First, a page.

The Challenge Of Culture And Compensation At Whole Foods, Post-Amazon Acquisition

Whole Foods

Amazon’s acquisition of Whole Foods has led to higher sales, but changes at the grocer haven’t been well-received by some workers who have noted a shift in compensation and culture. In response, a group of workers reportedly sent an email to staff at nearly 500 of the retailer’s locations to ask them to support their efforts to unionize. The message, which The Wall Street Journal said it viewed, noted that workers are seeking to “collectively voice [their] concerns to Whole Foods Market and Amazon leadership.”

To that end, workers are asking for an improvement in benefits, compensation and profit-sharing. In terms of stock options, the retailer had reportedly made them available to employees for years: Non-executive employees had received about 94 percent of them after the program’s founding in 1992. But when Amazon took control of Whole Foods, workers contend that the retailer stopped giving lower-level workers stock options.

A spokesperson for Whole Foods, however, was quoted in WSJ as saying that the company offers “competitive wages and benefits and [is] committed to the growth and success of our team members.” The spokesperson also said that employees at the grocer are reassured that they can talk to their managers about concerns in the workplace. In addition, the paper noted that “the chain has appeared near the top of lists ranking companies by the benefits they offer and the gap in pay between managers and workers.” To that end, the retailer’s pay was an average of $41,911 and $20.15 an hour in 2016, which WSJ said was “more than many other grocers.”

But with changes this year, Amazon workers have been hired to work at Whole Foods. They included “a new head of compensation and benefits who worked at Amazon’s Seattle headquarters for nearly four years as senior compensation manager,” the paper reported in July. That comes even as the latter firm has been laying off hundreds within its own ranks, tied to in-store marketing positions. Those employees were tasked with creating local events and making chalkboard signs. In an audio recording of a conference call reviewed by the paper, leaders from Whole Foods reportedly said, “this wasn’t an easy decision and isn’t a reflection of the dedication of the work you do.”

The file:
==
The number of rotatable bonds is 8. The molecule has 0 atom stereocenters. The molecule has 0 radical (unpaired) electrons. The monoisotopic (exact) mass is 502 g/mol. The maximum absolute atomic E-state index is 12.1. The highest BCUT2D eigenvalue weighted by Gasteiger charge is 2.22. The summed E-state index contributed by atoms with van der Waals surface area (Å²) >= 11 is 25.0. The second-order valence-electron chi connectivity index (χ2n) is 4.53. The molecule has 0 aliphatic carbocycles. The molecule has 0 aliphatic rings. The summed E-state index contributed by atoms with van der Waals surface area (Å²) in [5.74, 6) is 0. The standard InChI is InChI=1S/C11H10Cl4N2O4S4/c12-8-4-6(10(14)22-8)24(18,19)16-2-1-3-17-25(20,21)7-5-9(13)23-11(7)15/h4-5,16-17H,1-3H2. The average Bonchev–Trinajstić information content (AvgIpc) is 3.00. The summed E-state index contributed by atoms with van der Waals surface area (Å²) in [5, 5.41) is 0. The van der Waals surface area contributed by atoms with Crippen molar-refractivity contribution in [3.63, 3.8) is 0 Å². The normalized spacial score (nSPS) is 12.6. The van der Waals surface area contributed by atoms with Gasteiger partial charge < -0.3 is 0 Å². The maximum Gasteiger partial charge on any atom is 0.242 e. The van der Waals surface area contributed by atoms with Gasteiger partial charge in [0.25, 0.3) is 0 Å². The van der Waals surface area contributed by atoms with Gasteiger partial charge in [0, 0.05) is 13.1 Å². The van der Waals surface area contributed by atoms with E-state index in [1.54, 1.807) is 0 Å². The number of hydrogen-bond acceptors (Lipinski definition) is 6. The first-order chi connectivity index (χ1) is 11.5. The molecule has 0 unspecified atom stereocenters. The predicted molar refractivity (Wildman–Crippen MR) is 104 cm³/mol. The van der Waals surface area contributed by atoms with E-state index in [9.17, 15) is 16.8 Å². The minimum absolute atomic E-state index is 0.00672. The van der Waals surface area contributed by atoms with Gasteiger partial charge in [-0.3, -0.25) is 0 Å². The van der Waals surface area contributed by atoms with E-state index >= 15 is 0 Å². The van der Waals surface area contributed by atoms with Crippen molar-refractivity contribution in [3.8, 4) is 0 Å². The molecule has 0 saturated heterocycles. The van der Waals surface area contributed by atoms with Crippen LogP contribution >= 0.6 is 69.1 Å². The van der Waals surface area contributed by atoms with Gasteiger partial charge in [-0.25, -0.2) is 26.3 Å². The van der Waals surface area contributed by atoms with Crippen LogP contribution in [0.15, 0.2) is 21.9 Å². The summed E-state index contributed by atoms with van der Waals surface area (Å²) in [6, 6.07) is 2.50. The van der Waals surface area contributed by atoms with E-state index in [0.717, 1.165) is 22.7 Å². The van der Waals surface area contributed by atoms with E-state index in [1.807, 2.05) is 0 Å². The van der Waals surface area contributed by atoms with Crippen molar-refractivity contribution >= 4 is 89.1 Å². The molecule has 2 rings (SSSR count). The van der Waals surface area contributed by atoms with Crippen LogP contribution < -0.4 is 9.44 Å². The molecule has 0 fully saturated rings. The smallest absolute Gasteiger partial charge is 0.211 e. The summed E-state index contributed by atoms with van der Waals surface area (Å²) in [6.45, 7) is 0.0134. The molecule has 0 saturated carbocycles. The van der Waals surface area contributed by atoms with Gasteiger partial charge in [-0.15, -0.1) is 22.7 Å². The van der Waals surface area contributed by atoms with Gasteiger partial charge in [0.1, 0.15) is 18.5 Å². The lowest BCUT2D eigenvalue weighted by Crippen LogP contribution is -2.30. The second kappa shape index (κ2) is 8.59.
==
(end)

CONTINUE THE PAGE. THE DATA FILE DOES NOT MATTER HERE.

It should be noted that in 2015, before its acquisition by Amazon, Whole Foods was reported to be laying off 1,500 employees, or 1.6 percent of its workforce at the time, as it worked on reducing prices for its customers and investing in technology upgrades. Whole Foods’ efforts to reduce prices came as the company faces pressure and stiff competition from emerging and existing brands venturing into selling organic and healthy products.

 Executive Departures

The news comes as more than a dozen executives and senior managers have left Whole Foods since Amazon acquired the organic grocery chain last year. Citing former employees and recruiters, The Wall Street Journal stated that the employees who departed after the acquisition included leaders of Whole Foods’ bakery, produce, sustainability and local foods divisions. While some veterans left even after they were asked to stay, others were reportedly forced out after the deal was announced but before it closed.

The personnel changes have caused concerns among both employees and suppliers that Whole Foods’ distinctive qualities will get lost under Amazon’s ownership. “Culturally, it’s been a rough start,” said a procurement veteran who left Whole Foods earlier this year after nearly a decade, it was reported in March.

Some of the issues include top Whole Foods managers’ unhappiness at reporting to younger Amazon executives and the eCommerce giant’s lack of transparency in its plans for the grocer. In addition, there seems to be differences in issues such as promoting and grooming talent and determining whether it’s more important to focus on the needs of customers or employees.

Additionally, suppliers have complained that new hires have been slow to learn Whole Foods’ techniques for sourcing and marketing products. To be fair, departures are common after mergers. And Amazon and Whole Foods have hosted town halls for store employees to share their concerns and ease the transition. Even so, how will Amazon handle the efforts of Whole Foods’ workers to unionize going forward? That remains to be seen, but it is an issue that may be hard for the grocer to ignore as workers voice their concerns.


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